Italy’s leading landscape designer Pietro Porcinai, who brought modernism to traditional gardens, was passionate about the importance of nature in design and ensuring that greenery was part of any built environment. His legacy is more pertinent than ever.
Florence is not known for its modernist landscape architecture. The Renaissance city and rolling hills around it are teeming with grand, heritage-protected homes and any new construction has to clear a thicket of bureaucratic hurdles, if it is not blocked outright. But in among this mix are multiple modernist gardens created by Pietro Porcinai, Italy’s greatest landscape designer of the 20th century. One example lies in Fiesole on the grounds of Villa Rondinelli, the former guesthouse of a neighbouring Medici villa. Tucked in to the hillside are two glass-walled greenhouses, camouflaged by vines and a roof garden. They were designed in the 1960s and are officially limonaias, winter storage spaces for lemon trees. In practice, they were Porcinai’s personal studios.
“He was always critical of the inhumane aspects of modernism. He argued that nobody can live well surrounded by cement and that greenery needed to be part of any built environment.”
“Landscape architects didn’t exist in Italy before my father,” says Pietro’s daughter, Paola Porcinai. It is an unseasonably warm May day and she is sitting outside one of the greenhouse studios. “He was the only one working in the field at the time and he single-handedly established the profession.” Up until his death in 1986, Porcinai employed more than 50 people who worked in the main house of Villa Rondinelli and helped draw up designs for gardens, parks, piazzas, industrial areas and even highways. Injecting modernism into traditional garden design, he carried out more than 1,000 projects in his career, including 200 in Florence alone.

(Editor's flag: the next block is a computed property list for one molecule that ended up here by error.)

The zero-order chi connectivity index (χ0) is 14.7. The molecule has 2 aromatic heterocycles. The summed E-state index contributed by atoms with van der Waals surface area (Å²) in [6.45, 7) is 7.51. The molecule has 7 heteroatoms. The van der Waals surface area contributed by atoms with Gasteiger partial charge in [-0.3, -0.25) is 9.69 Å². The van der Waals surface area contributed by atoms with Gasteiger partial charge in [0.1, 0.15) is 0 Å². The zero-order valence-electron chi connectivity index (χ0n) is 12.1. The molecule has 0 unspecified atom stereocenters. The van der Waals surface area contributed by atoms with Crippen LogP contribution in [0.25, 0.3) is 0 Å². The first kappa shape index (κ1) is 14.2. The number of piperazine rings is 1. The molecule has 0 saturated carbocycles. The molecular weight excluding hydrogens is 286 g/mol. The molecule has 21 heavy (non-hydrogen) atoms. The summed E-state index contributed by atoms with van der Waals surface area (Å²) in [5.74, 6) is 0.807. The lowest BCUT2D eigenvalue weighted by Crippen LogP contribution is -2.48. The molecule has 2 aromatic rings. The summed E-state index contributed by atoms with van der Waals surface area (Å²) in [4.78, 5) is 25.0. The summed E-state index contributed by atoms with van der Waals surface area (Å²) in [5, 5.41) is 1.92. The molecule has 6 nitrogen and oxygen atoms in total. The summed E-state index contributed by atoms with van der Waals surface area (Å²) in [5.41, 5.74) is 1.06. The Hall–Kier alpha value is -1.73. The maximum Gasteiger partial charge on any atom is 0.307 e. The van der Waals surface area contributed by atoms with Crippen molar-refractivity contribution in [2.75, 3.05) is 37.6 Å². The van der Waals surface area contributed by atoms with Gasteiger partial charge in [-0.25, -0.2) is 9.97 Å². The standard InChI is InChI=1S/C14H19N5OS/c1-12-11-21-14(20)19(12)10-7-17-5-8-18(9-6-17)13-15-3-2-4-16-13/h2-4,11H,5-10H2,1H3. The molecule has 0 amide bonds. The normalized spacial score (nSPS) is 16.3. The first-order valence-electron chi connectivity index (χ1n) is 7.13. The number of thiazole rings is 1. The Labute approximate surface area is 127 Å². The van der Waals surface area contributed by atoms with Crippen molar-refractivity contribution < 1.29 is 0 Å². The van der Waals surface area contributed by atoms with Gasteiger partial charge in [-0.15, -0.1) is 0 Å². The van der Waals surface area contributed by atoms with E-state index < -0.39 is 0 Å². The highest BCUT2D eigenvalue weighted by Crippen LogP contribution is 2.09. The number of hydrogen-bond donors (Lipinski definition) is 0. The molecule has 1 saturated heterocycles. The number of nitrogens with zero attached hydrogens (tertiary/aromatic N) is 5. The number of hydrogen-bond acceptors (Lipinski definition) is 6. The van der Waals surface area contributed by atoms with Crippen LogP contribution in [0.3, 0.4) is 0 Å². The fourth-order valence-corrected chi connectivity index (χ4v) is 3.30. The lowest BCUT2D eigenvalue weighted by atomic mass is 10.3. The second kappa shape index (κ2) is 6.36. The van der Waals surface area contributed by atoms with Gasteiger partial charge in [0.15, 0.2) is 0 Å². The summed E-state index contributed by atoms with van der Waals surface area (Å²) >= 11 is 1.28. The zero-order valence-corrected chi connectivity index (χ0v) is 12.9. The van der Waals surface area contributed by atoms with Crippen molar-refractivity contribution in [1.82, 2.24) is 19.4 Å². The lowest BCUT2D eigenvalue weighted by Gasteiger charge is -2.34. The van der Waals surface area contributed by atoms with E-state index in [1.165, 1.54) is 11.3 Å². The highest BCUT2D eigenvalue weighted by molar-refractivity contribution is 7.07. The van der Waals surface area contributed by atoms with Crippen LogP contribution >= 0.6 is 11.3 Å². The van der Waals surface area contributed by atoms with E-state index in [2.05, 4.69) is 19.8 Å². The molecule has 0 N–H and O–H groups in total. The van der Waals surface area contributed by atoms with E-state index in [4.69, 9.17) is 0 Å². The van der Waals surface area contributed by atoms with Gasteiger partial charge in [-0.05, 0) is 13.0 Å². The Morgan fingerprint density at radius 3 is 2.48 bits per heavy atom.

Paola explains that her father developed his green fingers during a childhood spent in Villa Gamberaia, an opulent Tuscan estate where his dad was a gardener. “From an early age he lived around this paradise of a formal Italian garden,” she says. After studying for an agriculture diploma in Florence, the 18-year-old Porcinai hopped on a motorbike and spent a year visiting leading landscape architects in Belgium and Germany, where the profession was more established. Once back in Italy, Porcinai got to work designing what he – quite ambitiously – thought of as earthly paradises. “He would say that the ideal garden was that of Adam and Eve, the garden of Eden,” says Paola. “But his design methods were always avant garde.” Many of Porcinai’s creations are still in use by the families that commissioned them. On a typical weekday at Villa La Terrazza on the southern edge of Florence, members of the Rangoni family while away the afternoon in their garden working, studying or swimming in the pool. From the iron terrace furniture to the custom-designed stone lamps, the garden has remained essentially unchanged since Ugo Rangoni, founder of a shoe-making business, commissioned Porcinai to design it in 1952 before moving into the house with his wife. “As far as I understand, they gave him carte blanche,” says their daughter-in-law and current owner Elisabetta Rangoni. “They knew he was the best one, so they trusted him fully.”
The centrepiece of the garden is the swimming pool, which is separated from the house only by a terrace, almost becoming a continuation of the living room. It is bordered by round slabs of red Verona marble that are balanced around a water lily pond surrounding the pool. Circular shapes, inspired by Japanese gardens and the paintings of Russian abstract artist Wassily Kandinsky, are repeated in the stepping stones on the lawn and red marble terrace. A tall hedge wrapping elegantly around the garden continues this theme. The impeccable state of the landscape is thanks to Elisabetta, who learned the ins and outs of looking after each plant from her mother-in-law. “We sometimes tried to switch out the plants in our greenhouse or create a new flower bed but they would always die,” says Rangoni. “We always had to bring back the plants chosen by Porcinai.”